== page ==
What Residence Hall to Choose?

I remember before coming to Illinois, I had to fill out some preferences for housing in January. At the time, I was pretty clueless, so I just put down three random halls without thinking too hard about it. It honestly worked out just fine for me, but after living in the halls for a year and then working in them, I realized that there really are differences between the various residence halls on campus. Here are some things that I’ve kind of observed about some of the University Housing halls. Sorry that this doesn’t include Private Certified Housing…I’ve never lived in those areas, but maybe another blogger has. (:

Some things to think about when you’re considering where to live:

First of all, where on campus do you want to be?

A lot of engineers try to choose ISR (Illinois St. Residence) because it’s the closest dorm to the Engineering Quad.

Similarly, if you’re in Art and Design or Architecture or Business, you might choose the Champaign dorms (students call them “the 6-pack” because there are 6 buildings pretty close together), which are pretty close.

However, even if you don’t live close to where your classes are, don’t worry–the great thing about living in dorms is that there is always a bus stop right outside your dorm, so you can get anywhere on campus pretty easily.

And now for the characteristics of the halls themselves…

I lived in Urbana my freshman year and in Champaign my sophomore year. The co-ed halls seemed more social to me than the single sex halls (LAR, Barton, and Busey-Evans for girls; Lundgren for guys), although it really may depend on your floor.

If you really want to be able to get homework done in your hall, rather than the library, the single-sex halls are normally fairly quiet. Also, there seemed to be strong Christian and Muslim communities in these halls, in case anyone is interested in that. LAR also had a pretty strong African-American organization. For all you vegetarians out there, there’s also a vegetarian dining hall in LAR, which I definitely took advantage of. (:

And now, the co-ed halls. I always felt like the Champaign halls were louder than the Urbana halls. Maybe that’s because the Champaign halls are so close to fraternities and big apartment complexes, while the Urbana halls are a bit more isolated from that.

The Champaign halls do have their differences–for example:

Snyder is a substance-free hall, so there are normally non-drug related activity nights on Fridays there.

Weston is an awesome dorm (I would highly recommend it), because of the living-learning community called “Weston Exploration” for people who are still trying to decide on their careeres and majors. There are just a ton of fun activities to get involved with there.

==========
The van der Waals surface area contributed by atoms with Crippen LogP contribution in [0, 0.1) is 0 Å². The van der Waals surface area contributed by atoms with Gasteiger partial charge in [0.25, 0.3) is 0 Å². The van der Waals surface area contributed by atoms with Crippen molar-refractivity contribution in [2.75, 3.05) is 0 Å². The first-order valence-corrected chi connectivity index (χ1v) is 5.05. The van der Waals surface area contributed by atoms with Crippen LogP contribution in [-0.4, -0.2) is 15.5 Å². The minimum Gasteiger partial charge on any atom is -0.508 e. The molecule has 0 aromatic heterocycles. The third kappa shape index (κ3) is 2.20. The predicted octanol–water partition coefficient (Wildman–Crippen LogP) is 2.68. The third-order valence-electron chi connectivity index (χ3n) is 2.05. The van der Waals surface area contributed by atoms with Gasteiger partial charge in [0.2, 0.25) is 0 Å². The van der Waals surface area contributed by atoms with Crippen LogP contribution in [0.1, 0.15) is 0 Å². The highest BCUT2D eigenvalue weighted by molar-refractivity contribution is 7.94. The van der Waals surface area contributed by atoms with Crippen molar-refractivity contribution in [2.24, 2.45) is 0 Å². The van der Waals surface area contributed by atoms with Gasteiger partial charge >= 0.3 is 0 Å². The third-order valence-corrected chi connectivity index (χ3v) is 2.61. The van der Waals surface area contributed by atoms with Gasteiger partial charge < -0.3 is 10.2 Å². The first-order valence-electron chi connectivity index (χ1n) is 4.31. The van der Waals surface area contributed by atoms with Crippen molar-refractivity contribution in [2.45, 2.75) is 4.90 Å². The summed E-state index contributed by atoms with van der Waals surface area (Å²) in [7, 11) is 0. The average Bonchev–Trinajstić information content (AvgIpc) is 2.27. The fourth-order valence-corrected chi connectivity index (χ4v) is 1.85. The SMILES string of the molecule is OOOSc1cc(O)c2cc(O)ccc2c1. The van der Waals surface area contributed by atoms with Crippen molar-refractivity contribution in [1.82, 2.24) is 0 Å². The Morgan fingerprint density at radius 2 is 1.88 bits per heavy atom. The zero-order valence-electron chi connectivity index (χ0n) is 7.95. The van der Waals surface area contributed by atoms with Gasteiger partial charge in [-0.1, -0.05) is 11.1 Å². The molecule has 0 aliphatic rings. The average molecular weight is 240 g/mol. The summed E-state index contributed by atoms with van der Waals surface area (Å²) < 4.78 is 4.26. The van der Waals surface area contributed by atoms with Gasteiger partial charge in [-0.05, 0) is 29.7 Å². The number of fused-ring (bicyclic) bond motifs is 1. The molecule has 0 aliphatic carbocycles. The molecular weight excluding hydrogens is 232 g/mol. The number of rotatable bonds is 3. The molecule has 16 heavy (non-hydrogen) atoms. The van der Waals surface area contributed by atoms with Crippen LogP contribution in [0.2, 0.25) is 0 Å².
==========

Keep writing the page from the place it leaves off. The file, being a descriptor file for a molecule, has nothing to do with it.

Garner is also pretty social and I know a lot of people have had good experiences there. Since these halls are pretty close to IMPE and playing fields, there are a lot of intramurals here…and I know it might not be true, but it always seemed to me like there were a ton of really athletic people living in the Champaign halls.

In the Urbana halls:

ISR tends to be the quieter hall. As I mentioned earlier, it’s stereotyped as being a little bit “nerdier” and it’s really close to the quad.

Allen is normally considered a dorm of “artsy” people and bikers. If you’re really into music, visual arts, theater, etc., or if you’re a serious biker, you’re probably going to find a lot of other people at Allen who share your interests. There’s also a living-learning community at Allen, where you can take classes inside the building…they also offer free music lessons and a pottery class! Those are things I wish I would have gotten to do. The other thing about Allen is that there is literally always something to do. The RA’s there, at least in the past, have always gone above and beyond in planning things for their floors to do together. This hall also tends to be LGBT friendly.

The other major halls are PAR and FAR, also in Urbana. These are far from the quad and the rest of campus, but there are buses literally every 5 minutes. I think the key differences are that FAR has air-conditioning (at least, I think…) and PAR is smaller and more international. PAR has living-learning communities with a focus on global issues and international communities, so you will find a lot of international students there.

FAR is just huge, so a lot of freshmen end up here…I’m not sure how to generalize about it, although there do seem to be a lot of intramural opportunities there. And just as a warning, the elevator doesn’t go to the top floor of FAR, so if you end up living there, pack lightly :p What I really enjoyed about FAR, though, is that there is a gym in the basement, so you can lift weights, etc., if you don’t feel like making the 5 minute walk to CRCE. There also seemed to be a big Christian community at FAR.

Wow. Okay, I know that was a lot of info, but I hope it’s helpful to someone who’s trying to decide what halls to put down. Feel free to ask questions!


Please note that comments close after 90 days.


May 27, 2008, 10:36 am

Hi Pallav,